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profoundly yours the abledbody blog

There is an excellent opinion piece in the February 9 edition of The New York Times arguing against my position that Asperger’s syndrome, or AS, should be placed outside the autism spectrum. Here’s my take, based on my experience writing about autism and having a family member with the disorder. Long considered a high-functioning form of autism, Asperger’s is characterized by having difficulty interacting socially, repeating behaviors, and delayed motor functioning. However, Asperger’s has until recently maintained a separate diagnosis from autism, a complex neuro-developmental disorder defined by impaired social interaction and other behaviors. Beginning with the publication of the Diagnostic and Statistical Manual of Mental Disorders (DSM V) in May 2013, the American Psychiatric Association (APA) has recommended a redrafted diagnosis to include both labels. The new criteria require that the symptoms begin in early childhood, deficits be measured in social interaction and communication, and there are repetitive behaviors ... keep reading »
I doubt I’m alone in saying I need another tearjerker, disease-of-the-week movie like, well, a hole in the head. Good thing HBO’s recent biopic, Temple Grandin, is no such thing. Sweet, studied, and poignant, Temple Grandin isn’t about overcoming a handicap, but instead it shows us how to look at the world differently and succeed. The movie’s protagonist, Temple Grandin, is a graduate student who has Asperger’s syndrome, a complex neuro-developmental disorder defined by impaired social interaction and other behaviors. Symptoms of Asperger’s and autism can include thinking of the world in a highly visual way (Grandin herself likens it to Google Images), which lends itself particularly well to the silver screen. In fact, the diagnosis has recently been re-classified as part of the autism spectrum disorder. Were this just a tale of one woman just overcoming a diagnosis, I’d probably start to reach for the remote. However, ... keep reading »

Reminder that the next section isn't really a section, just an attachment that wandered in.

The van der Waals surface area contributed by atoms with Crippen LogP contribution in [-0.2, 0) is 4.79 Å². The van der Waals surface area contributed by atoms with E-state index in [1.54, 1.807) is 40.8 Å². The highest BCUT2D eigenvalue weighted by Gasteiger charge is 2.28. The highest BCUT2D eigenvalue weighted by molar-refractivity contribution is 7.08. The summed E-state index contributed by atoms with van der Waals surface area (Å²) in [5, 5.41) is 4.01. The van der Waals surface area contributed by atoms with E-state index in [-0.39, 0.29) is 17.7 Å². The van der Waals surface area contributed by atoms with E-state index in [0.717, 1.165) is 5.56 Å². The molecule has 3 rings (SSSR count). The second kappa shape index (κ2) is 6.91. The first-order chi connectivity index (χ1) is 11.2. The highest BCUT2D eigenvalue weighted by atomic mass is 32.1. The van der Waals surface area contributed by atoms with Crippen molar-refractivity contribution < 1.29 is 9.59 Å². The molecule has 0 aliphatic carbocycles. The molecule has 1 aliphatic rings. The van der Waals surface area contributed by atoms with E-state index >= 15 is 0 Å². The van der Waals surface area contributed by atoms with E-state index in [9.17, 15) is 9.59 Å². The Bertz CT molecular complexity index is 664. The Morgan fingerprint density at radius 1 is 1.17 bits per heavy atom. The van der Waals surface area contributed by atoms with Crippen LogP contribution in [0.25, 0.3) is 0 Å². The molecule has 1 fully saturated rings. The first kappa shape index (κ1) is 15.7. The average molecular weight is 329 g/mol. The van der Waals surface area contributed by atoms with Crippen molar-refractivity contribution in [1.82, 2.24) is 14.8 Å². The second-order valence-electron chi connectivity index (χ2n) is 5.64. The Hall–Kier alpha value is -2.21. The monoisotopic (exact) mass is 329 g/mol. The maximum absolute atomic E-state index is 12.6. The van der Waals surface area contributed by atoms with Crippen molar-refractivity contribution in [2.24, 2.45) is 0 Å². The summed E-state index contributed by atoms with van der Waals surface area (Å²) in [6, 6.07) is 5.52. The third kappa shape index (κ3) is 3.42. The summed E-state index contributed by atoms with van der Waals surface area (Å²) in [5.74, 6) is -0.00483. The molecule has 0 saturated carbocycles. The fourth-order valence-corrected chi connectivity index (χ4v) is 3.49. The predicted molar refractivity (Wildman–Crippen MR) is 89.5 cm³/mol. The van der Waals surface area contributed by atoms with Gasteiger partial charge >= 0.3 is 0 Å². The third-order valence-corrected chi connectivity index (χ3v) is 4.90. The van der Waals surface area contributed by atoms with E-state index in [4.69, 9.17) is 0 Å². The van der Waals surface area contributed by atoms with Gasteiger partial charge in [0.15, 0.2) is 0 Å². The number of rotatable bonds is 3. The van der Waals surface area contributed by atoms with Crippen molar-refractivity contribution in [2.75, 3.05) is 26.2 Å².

For students with learning disabilities, applying to college is a daunting task. An article in the New York Times’ blog, The Choice, reports on a Nacac conference, “Supporting the Transition to College for Students with Learning Disabilities,” where educators tried to answer some of the nettlesome questions for high school counselors trying to guide students with disabilities — including dyslexia, ADHD and Asperger Syndrome — toward supportive colleges where they might thrive. While the Nacac conference was geared to high school counselors and college admissions officers, there was plenty of useful material for parents, too: * The Association on Higher Education and Disability found that just 28 percent of students with learning disabilities graduate. And only 25 percent of students with disabilities take advantage of the services available to them on campus. * Catherine Axe, the director of Disability Support Services at Brown University, said that it was illegal for colleges to ... keep reading »
Last night I saw the opening of Adam at the Angelika Film Center in New York. This movie gives a raw and amusing look into the peculiar life of a 29-year old man with Asperger’s syndrome who falls in love. Adam (Hugh Dancy) has never been outside of New York City. Both his parents are dead. He eats cereal for breakfast, goes to work, then comes home and eats dinner, to give you a sense of how he craves routine. When he meets his next-door neighbor Beth (Rose Bryne), sparks fly, but not in the way you’d expect. Because of his Asperger’s, Adam lacks the requisite social skills to recognize charm and other innuendo that usually accompanies flirting; a light touch on the arm, an extra-long glance, an opening to ask her out — all fall flat. Instead, Adam shows Beth his home-spun planetarium, set against the backdrop of his shower curtain. As ... keep reading »